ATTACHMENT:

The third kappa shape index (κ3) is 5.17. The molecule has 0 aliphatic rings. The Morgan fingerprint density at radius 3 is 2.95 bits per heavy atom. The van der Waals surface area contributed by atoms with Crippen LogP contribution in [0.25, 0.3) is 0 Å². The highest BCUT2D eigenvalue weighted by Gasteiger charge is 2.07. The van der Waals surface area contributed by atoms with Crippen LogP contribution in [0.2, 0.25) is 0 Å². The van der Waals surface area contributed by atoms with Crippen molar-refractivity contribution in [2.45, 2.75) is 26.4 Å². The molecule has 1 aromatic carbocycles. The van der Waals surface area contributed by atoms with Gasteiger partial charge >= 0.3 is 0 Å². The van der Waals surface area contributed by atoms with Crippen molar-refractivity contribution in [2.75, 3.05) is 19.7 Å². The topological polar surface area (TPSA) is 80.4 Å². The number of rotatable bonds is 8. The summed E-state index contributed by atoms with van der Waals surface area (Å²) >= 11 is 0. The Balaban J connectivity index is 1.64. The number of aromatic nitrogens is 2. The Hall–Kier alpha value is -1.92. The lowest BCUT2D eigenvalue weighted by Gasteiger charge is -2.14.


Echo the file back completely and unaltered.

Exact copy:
The third kappa shape index (κ3) is 5.17. The molecule has 0 aliphatic rings. The Morgan fingerprint density at radius 3 is 2.95 bits per heavy atom. The van der Waals surface area contributed by atoms with Crippen LogP contribution in [0.25, 0.3) is 0 Å². The highest BCUT2D eigenvalue weighted by Gasteiger charge is 2.07. The van der Waals surface area contributed by atoms with Crippen LogP contribution in [0.2, 0.25) is 0 Å². The van der Waals surface area contributed by atoms with Crippen molar-refractivity contribution in [2.45, 2.75) is 26.4 Å². The molecule has 1 aromatic carbocycles. The van der Waals surface area contributed by atoms with Gasteiger partial charge >= 0.3 is 0 Å². The van der Waals surface area contributed by atoms with Crippen molar-refractivity contribution in [2.75, 3.05) is 19.7 Å². The topological polar surface area (TPSA) is 80.4 Å². The number of rotatable bonds is 8. The summed E-state index contributed by atoms with van der Waals surface area (Å²) >= 11 is 0. The Balaban J connectivity index is 1.64. The number of aromatic nitrogens is 2. The Hall–Kier alpha value is -1.92. The lowest BCUT2D eigenvalue weighted by Gasteiger charge is -2.14.